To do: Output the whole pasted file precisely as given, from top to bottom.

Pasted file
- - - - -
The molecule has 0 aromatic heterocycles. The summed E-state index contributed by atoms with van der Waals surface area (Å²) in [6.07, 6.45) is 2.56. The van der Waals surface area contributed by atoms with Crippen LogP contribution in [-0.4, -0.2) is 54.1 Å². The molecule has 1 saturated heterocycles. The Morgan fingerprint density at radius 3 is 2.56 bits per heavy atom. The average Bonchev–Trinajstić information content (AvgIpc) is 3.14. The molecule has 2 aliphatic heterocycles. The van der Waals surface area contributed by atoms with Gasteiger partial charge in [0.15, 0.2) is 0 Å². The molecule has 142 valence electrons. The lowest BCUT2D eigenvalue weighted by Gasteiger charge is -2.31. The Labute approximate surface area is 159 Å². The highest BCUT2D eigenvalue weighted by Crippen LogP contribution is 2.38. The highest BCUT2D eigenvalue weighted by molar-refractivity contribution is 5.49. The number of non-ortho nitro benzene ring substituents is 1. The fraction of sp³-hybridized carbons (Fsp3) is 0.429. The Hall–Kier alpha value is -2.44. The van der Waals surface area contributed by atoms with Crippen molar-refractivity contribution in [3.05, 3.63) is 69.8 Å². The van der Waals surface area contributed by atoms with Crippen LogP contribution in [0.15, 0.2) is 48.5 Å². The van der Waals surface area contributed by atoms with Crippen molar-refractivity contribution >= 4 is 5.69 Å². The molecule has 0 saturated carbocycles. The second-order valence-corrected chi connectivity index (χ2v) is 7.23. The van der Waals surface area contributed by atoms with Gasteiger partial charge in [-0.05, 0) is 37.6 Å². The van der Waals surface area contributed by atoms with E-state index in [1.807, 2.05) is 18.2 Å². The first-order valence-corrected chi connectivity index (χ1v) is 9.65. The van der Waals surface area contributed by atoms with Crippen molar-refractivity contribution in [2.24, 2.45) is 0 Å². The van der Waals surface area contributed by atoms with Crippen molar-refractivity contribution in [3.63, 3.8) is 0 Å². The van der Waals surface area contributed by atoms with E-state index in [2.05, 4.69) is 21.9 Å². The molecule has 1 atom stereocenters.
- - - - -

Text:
The molecule has 0 aromatic heterocycles. The summed E-state index contributed by atoms with van der Waals surface area (Å²) in [6.07, 6.45) is 2.56. The van der Waals surface area contributed by atoms with Crippen LogP contribution in [-0.4, -0.2) is 54.1 Å². The molecule has 1 saturated heterocycles. The Morgan fingerprint density at radius 3 is 2.56 bits per heavy atom. The average Bonchev–Trinajstić information content (AvgIpc) is 3.14. The molecule has 2 aliphatic heterocycles. The van der Waals surface area contributed by atoms with Gasteiger partial charge in [0.15, 0.2) is 0 Å². The molecule has 142 valence electrons. The lowest BCUT2D eigenvalue weighted by Gasteiger charge is -2.31. The Labute approximate surface area is 159 Å². The highest BCUT2D eigenvalue weighted by Crippen LogP contribution is 2.38. The highest BCUT2D eigenvalue weighted by molar-refractivity contribution is 5.49. The number of non-ortho nitro benzene ring substituents is 1. The fraction of sp³-hybridized carbons (Fsp3) is 0.429. The Hall–Kier alpha value is -2.44. The van der Waals surface area contributed by atoms with Crippen molar-refractivity contribution in [3.05, 3.63) is 69.8 Å². The van der Waals surface area contributed by atoms with Crippen LogP contribution in [0.15, 0.2) is 48.5 Å². The van der Waals surface area contributed by atoms with Crippen molar-refractivity contribution >= 4 is 5.69 Å². The molecule has 0 saturated carbocycles. The second-order valence-corrected chi connectivity index (χ2v) is 7.23. The van der Waals surface area contributed by atoms with Gasteiger partial charge in [-0.05, 0) is 37.6 Å². The van der Waals surface area contributed by atoms with E-state index in [1.807, 2.05) is 18.2 Å². The first-order valence-corrected chi connectivity index (χ1v) is 9.65. The van der Waals surface area contributed by atoms with Crippen molar-refractivity contribution in [2.24, 2.45) is 0 Å². The van der Waals surface area contributed by atoms with Crippen molar-refractivity contribution in [3.63, 3.8) is 0 Å². The van der Waals surface area contributed by atoms with E-state index in [2.05, 4.69) is 21.9 Å². The molecule has 1 atom stereocenters.